LDS Church Names New First Presidency

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    By Kedrik Hamblin

    The First Presidency of the Church of Jesus Christ of Latter-day Saints was officially named Monday at a press conference in Salt Lake City. Thomas S. Monson was named as the President of the church with Henry B. Eyring as first counselor and Dieter F. Uchtdorf as second counselor.

    The reorganization of the first presidency came one week following the passing of President Gordon B. Hinckley.

    Each member of the first Presidency stood to express his thoughts and feelings on the occasion. President Monson thanked the media for the coverage of President Hinckley”s funeral and also expressed gratitude for those that lined the road to the cemetery Saturday. He then expressed his thoughts on the continuation of the church.

    “I know [the Lord] will direct our efforts as we serve him,” President Monson said.

    President Monson told members of the media and all listening that the church would continue to reach out and continue to work with leaders of other faiths to solve the problems of the world. He expressed his love for his counselors and also the Quorum of the Twelve Apostles.

    There will be no abrupt changes in the course the church has been following, President Monson said. There could be occasional changes in various programs but doctrine won”t change.

    Praising the members of the church and expressing gratitude, President Monson singled out the youth of the church.

    “They stand as a beacon of goodness in a world of shifting values,” President Monson said.

    “I”ve always had good health,” President Monson said. “I”m healthy and well and still do a day”s work and half a night”s too.”

    President Monson told media members that members of the church have a responsibility to be active in the community and cooperate with other organizations. He emphasized the family as being the place where youth should be trained to meet the challenges of the world.

    President Eyring rose to express thoughts on President Hinckley and his thoughts on his calling.

    “I am grateful for President Hinckley, whom I miss, as we all do, “President Eyring said. “I am grateful for this opportunity and President Monson, I pledge to you my total love and support.”

    President Henry Bennion Eyring, 74, was born to Henry and Mildred Eyring in New Jersey where his father was a professor at Princeton University. Henry Eyring graduated with a bachelor”s in physics from the University of Utah and then served two years in the Air Force. He served as a district mission for the full two years he was in the Air Force.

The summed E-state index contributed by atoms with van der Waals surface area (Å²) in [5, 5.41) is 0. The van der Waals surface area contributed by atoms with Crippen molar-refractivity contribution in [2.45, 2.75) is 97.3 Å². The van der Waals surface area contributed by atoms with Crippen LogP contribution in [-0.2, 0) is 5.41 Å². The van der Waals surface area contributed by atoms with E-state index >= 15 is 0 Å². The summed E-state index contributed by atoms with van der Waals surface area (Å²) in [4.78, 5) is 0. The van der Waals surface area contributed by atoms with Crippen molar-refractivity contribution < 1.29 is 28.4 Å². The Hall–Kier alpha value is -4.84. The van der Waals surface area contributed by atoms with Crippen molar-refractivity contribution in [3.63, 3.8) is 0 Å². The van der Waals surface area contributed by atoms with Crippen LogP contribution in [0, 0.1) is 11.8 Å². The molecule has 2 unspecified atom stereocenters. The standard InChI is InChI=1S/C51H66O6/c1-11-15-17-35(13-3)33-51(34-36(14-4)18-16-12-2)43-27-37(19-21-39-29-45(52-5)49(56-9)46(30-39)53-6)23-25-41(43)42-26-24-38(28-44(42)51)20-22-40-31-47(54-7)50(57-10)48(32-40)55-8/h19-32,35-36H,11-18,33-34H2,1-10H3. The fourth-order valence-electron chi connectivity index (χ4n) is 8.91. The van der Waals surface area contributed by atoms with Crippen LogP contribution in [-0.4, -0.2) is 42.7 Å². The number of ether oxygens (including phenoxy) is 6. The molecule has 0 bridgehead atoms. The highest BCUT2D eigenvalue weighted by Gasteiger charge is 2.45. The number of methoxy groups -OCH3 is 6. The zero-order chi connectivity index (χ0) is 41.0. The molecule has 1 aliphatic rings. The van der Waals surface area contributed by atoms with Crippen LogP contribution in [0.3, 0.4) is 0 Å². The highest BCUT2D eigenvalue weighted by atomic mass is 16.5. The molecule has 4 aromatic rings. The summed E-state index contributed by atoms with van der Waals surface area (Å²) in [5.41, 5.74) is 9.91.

He received a master and doctor of business administration from Harvard and went on to work at Stanford as an assistant and an associate professor. President Eyring also served as director of many corporations in various industries. He served as the President of Rick”s College and later served as deputy commissioner and commissioner of Church Education. President Eyring was sustained as a member of the Quorum of the Twelve in 1995.

    Similarly, Elder Uchtdorf humbly accepted his new calling.

    “I know this call came from God,” said President Dieter F. Uchtdorf.

    President Uchtdorf expressed his love for President Monson and for the Quorum of the Twelve. He asked members for their prayers and their support.

    Dieter F. Uchtdorf was born in Czechoslovakia. His family immigrated to East Germany and later to West Germany when he was 11. His family was introduced to the church by his grandmother”s friend while in East Germany.

    President Uchtdorf studied business administration, engineering and international management. He was trained as a pilot in the German Air Force and later graduated from Lufthansa Airline Pilot School. He became a professional pilot and later Senior Vice President of Flight Operations and Chief Pilot for Lufthansa Airlines.

    He met Harriet Reich in Frankfurt Germany and the two were married in the Bern Switzerland Temple. They have two children.

    Later in the conference, members of the media asked the First Presidency questions.

    President Monson answered most of the questions as most were directed to him. Questions ranged from his health to his feelings on taking over after President Hinckley.

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